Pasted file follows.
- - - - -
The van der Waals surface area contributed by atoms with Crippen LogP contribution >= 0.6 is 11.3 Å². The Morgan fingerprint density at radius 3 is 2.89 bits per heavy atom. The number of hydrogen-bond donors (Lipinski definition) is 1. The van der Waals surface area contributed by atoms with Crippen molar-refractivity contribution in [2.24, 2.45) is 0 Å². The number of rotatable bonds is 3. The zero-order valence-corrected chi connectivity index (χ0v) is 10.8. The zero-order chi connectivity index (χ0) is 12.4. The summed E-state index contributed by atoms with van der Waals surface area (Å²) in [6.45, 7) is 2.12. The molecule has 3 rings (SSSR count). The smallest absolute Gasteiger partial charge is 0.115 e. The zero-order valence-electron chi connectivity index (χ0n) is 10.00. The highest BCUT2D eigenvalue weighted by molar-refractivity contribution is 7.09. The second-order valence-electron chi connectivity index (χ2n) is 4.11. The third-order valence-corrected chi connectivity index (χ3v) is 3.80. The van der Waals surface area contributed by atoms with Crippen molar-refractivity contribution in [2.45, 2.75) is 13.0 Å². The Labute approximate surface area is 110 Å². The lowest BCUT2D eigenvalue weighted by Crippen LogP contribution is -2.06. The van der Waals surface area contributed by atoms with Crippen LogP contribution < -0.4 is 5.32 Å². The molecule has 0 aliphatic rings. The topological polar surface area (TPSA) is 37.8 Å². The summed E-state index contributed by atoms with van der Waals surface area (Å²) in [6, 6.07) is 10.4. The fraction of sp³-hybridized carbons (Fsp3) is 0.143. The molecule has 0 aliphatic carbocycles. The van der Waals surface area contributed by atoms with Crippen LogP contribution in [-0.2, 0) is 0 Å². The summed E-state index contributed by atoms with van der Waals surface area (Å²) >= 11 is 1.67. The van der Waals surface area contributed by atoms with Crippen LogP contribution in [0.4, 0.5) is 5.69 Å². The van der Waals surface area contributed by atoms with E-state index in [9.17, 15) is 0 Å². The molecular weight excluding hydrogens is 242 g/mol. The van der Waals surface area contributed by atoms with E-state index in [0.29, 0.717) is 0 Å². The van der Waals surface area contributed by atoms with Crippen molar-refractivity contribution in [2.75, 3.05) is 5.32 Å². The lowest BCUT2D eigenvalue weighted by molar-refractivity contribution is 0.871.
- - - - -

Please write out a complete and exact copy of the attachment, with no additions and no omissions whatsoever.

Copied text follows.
The van der Waals surface area contributed by atoms with Crippen LogP contribution >= 0.6 is 11.3 Å². The Morgan fingerprint density at radius 3 is 2.89 bits per heavy atom. The number of hydrogen-bond donors (Lipinski definition) is 1. The van der Waals surface area contributed by atoms with Crippen molar-refractivity contribution in [2.24, 2.45) is 0 Å². The number of rotatable bonds is 3. The zero-order valence-corrected chi connectivity index (χ0v) is 10.8. The zero-order chi connectivity index (χ0) is 12.4. The summed E-state index contributed by atoms with van der Waals surface area (Å²) in [6.45, 7) is 2.12. The molecule has 3 rings (SSSR count). The smallest absolute Gasteiger partial charge is 0.115 e. The zero-order valence-electron chi connectivity index (χ0n) is 10.00. The highest BCUT2D eigenvalue weighted by molar-refractivity contribution is 7.09. The second-order valence-electron chi connectivity index (χ2n) is 4.11. The third-order valence-corrected chi connectivity index (χ3v) is 3.80. The van der Waals surface area contributed by atoms with Crippen molar-refractivity contribution in [2.45, 2.75) is 13.0 Å². The Labute approximate surface area is 110 Å². The lowest BCUT2D eigenvalue weighted by Crippen LogP contribution is -2.06. The van der Waals surface area contributed by atoms with Crippen LogP contribution < -0.4 is 5.32 Å². The molecule has 0 aliphatic rings. The topological polar surface area (TPSA) is 37.8 Å². The summed E-state index contributed by atoms with van der Waals surface area (Å²) in [6, 6.07) is 10.4. The fraction of sp³-hybridized carbons (Fsp3) is 0.143. The molecule has 0 aliphatic carbocycles. The van der Waals surface area contributed by atoms with Crippen LogP contribution in [-0.2, 0) is 0 Å². The summed E-state index contributed by atoms with van der Waals surface area (Å²) >= 11 is 1.67. The van der Waals surface area contributed by atoms with Crippen LogP contribution in [0.4, 0.5) is 5.69 Å². The van der Waals surface area contributed by atoms with E-state index in [9.17, 15) is 0 Å². The molecular weight excluding hydrogens is 242 g/mol. The van der Waals surface area contributed by atoms with E-state index in [0.29, 0.717) is 0 Å². The van der Waals surface area contributed by atoms with Crippen molar-refractivity contribution in [2.75, 3.05) is 5.32 Å². The lowest BCUT2D eigenvalue weighted by molar-refractivity contribution is 0.871.